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How do programmers write portable UI code that works on multiple distributions? I am considering desktop distributions and not specialized/embedded distributions. For writing UI applications, you have to assume certain things will be available on the platform either as standard or by means of added dependencies. Is there a "minimum" UI/widget standard that Linux distributions own?

How does Gnome vs KDE distributions come into picture when you are writing the code?

I have a python script that uses Gtk and Webkit. Following are imports that my script uses.

import os
import threading
from gi.repository import WebKit 
from gi.repository import Gtk 
from gi.repository import GLib, GObject

What will be the best source to find out on which distributions my code will work?

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2 Answers 2

up vote 0 down vote accepted

There is not much stuff you have to consider for writing a cross-distribution UI.
Actually the only incompatibility issue that I can remember is:

Tray Icon or Notification Area or App Indicator (so called in Ubuntu)
For example standard tray icon (created by gtk.StatusIcon does not work in Ubuntu's Unity by default
You better use appindicator.Indicator if appindicator module was found, otherwise just use classic StatusIcon

And if you care too much about the style/theme of your program, you may have issues on other environments like KDE
Unless you use suitable Theme Engines to act like a bridge, take a look at:
https://wiki.archlinux.org/index.php/Uniform_Look_for_Qt_and_GTK_Applications

For finding out about the distribution / OS, I have written such a function:

def getOsFullDesc():
    name = ''
    if os.path.isfile('/etc/lsb-release'):
        lines = open('/etc/lsb-release').read().split('\n')
        for line in lines:
            if line.startswith('DISTRIB_DESCRIPTION='):
                name = line.split('=')[1]
                if name[0]=='"' and name[-1]=='"':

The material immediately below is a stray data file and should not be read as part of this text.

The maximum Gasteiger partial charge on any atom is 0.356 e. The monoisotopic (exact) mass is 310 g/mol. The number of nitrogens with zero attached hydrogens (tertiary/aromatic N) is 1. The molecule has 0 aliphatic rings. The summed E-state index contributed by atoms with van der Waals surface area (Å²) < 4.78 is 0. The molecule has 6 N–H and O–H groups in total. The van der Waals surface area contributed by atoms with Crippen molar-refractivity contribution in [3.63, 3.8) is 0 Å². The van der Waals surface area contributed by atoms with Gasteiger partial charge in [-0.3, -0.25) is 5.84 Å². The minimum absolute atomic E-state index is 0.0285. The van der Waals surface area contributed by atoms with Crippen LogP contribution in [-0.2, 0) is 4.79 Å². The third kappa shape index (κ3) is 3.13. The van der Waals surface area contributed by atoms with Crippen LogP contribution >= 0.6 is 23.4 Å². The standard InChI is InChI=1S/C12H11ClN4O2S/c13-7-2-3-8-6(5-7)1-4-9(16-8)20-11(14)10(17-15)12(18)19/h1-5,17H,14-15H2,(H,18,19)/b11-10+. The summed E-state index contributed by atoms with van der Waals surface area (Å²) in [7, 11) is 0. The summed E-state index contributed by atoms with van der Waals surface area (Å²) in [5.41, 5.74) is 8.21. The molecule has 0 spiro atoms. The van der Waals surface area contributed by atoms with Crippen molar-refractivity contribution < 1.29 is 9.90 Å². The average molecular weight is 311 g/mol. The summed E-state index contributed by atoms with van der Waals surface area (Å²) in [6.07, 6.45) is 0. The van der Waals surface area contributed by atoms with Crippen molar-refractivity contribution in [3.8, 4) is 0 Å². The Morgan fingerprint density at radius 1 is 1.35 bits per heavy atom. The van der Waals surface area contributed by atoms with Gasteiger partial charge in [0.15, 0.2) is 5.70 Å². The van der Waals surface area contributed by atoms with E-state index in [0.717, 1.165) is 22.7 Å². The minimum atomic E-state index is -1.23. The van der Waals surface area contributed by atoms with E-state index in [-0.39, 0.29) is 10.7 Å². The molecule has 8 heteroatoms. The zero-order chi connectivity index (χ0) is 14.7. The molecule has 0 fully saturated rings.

return name[1:-1]
    if os.path.isfile('/suse/etc/SuSE-release'):
        return open('/suse/etc/SuSE-release').read().split('\n')[0]
    try:
        import platform
        return ' '.join(platform.dist()).strip().title()
        #return platform.platform().replace('-', ' ')
    except ImportError:
        pass
    if os.name=='posix':
        osType = os.getenv('OSTYPE')
        if osType!='':
            return osType
    ## sys.platform == 'linux2'
    return os.name
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Good answer. Addresses the points that were implicit in the question but not explicitly asked. –  user871199 Jul 29 '13 at 22:21

Python is basically a glue language - it doesn't do much on its own but depends on various libraries like pygtk, tkinter, etc. or even your custom C/C++ modules. to do its stuff. So logically, all you need are the particular dependencies for your said libraries: PyGTK & WebKit to be installed on your target machine.

Once you have them installed on a Windows or even a MAC, along with Python, python will happily execute this code since all it does is glues!!

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One reason for why python works this way is that it is interpreted and not compiled. While this mode is good for ease of development and cross-platform compatibility, it is not that good for performance. Thus, you write just the initial skeleton or glue code in python, and leave performance sensitive or OS-dependent code to libraries and custom modules. –  Prahlad Yeri Apr 6 '13 at 3:31
    
Not that much absolute, but good example –  ilius Aug 1 '13 at 17:20

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